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  1. #1
    Join Date
    Nov 2014
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    Unanswered: Using non-unique indexes to enforce primary key and unique key constraints?

    I've got a ton of experiene with SQL Server, but the context of my career has afforded an opportunity (or requirement? LOL!) to learn Oracle. I've purchased a few books to get started.

    One of those books is Oracle Database 1c Administrator Certified Associate Study Guide. I'm not took keen on certifications, but the study books generally provide a structured way for me to evaluate what I know and what I don't, and direct my efforts. I'm trying to pick up on what's different and what's not.

    The book offers a practice exam for the "SQL Fundamentals" certification. One of the offered questions (on page xxxviii, question 12) has me baffled:

    Which of the following statements are true? (Choose two.)

    A) Primary key constrians allow NULL values in the columns.
    B) Unique key constrains allow NULL values in the columns.
    C) Primary key constraints do not allow NULL values in the columns.
    D) A non-unique index cannot be used to enforce primary key constraints.
    I think that A) isn't true because a primary key column can't be NULL, even in a multi-column primary key. Therefore, I think C) is true. Sure enough, the Oralce documentation explains that a primary key constraint is a combination of a Unique constraint and a not-null constraint.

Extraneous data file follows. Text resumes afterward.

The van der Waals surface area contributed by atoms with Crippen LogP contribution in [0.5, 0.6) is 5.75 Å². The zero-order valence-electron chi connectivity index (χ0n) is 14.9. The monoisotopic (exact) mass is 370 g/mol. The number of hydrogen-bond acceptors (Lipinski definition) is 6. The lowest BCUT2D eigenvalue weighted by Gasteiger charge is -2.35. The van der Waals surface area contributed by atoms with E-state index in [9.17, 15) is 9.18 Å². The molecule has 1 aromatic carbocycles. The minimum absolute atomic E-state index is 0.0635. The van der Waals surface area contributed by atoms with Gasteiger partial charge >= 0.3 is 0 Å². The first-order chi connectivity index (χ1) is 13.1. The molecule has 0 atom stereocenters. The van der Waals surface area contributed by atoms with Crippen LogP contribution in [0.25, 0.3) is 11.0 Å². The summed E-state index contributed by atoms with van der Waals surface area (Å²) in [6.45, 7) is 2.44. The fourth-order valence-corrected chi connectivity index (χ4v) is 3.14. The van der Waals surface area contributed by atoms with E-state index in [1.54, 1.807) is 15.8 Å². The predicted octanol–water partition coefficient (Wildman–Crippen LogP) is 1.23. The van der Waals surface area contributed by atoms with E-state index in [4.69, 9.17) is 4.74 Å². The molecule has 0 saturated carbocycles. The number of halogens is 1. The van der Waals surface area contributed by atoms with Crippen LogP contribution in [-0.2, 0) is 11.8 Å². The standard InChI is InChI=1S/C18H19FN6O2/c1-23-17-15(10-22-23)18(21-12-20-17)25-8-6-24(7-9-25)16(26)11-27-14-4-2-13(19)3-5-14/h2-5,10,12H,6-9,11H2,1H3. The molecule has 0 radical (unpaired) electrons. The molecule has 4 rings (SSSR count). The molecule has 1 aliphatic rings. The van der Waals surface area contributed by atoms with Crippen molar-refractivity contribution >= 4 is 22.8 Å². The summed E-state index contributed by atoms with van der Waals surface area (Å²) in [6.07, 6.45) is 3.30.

I'm a bit confused by choice B) because I don't know what a "unique key constraint" is. I can find Oracle documentation on "unique constraint", but not on a "unique key constraint". That same documentation page seems to imply that multiple NULL values are allowed under a unique constraint, so it appears that choice B is true, as well.

    The last choice D, is nebulous. A non-unique index can't enforce a primary key constraint itself because a non-unique index alone will allow duplicate values, and will also allow NULL values. Thing is, one could implement a PK constraint in a variety of ways, some of them not even involving an index. A trigger, for example, that checks changes to see if they violate a constraint is one approach. I guess that the choice is just at face value; a non-unique index doesn't directly help implement a primary key constraint.

    Picking B and C, then, I went to the answer key. On page lvi, choices B and C are identified a correct answers. However, the answer key explains:

    Primary key and unique key constraints can be enforced using non-unique indexes.
    What?! Now I'm completely baffled. If that statement is true, then D is a viable answer for this question. How can primary key and unique key constraints be enforced using non-unique indexes?

  2. #2
    Join Date
    Nov 2003
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    2,935
    Provided Answers: 12
    You need to distinguish the "concept" of a primary key and the physical implementation of it.

    The following will work:
    Code:
    create table foo 
    (
      id integer -- note: nullable!
    );
    
    create index idx_foo on foo (id); -- note: not uniqe!
    
    alter table foo
      add constraint pk_foo primary key (id) 
      using index idx_foo;
    Just because the index is non-unique does not mean you can insert more than one value for the id column. This is prevented because of the primary key constraint. The primary key also prevents inserting NULL values into the column.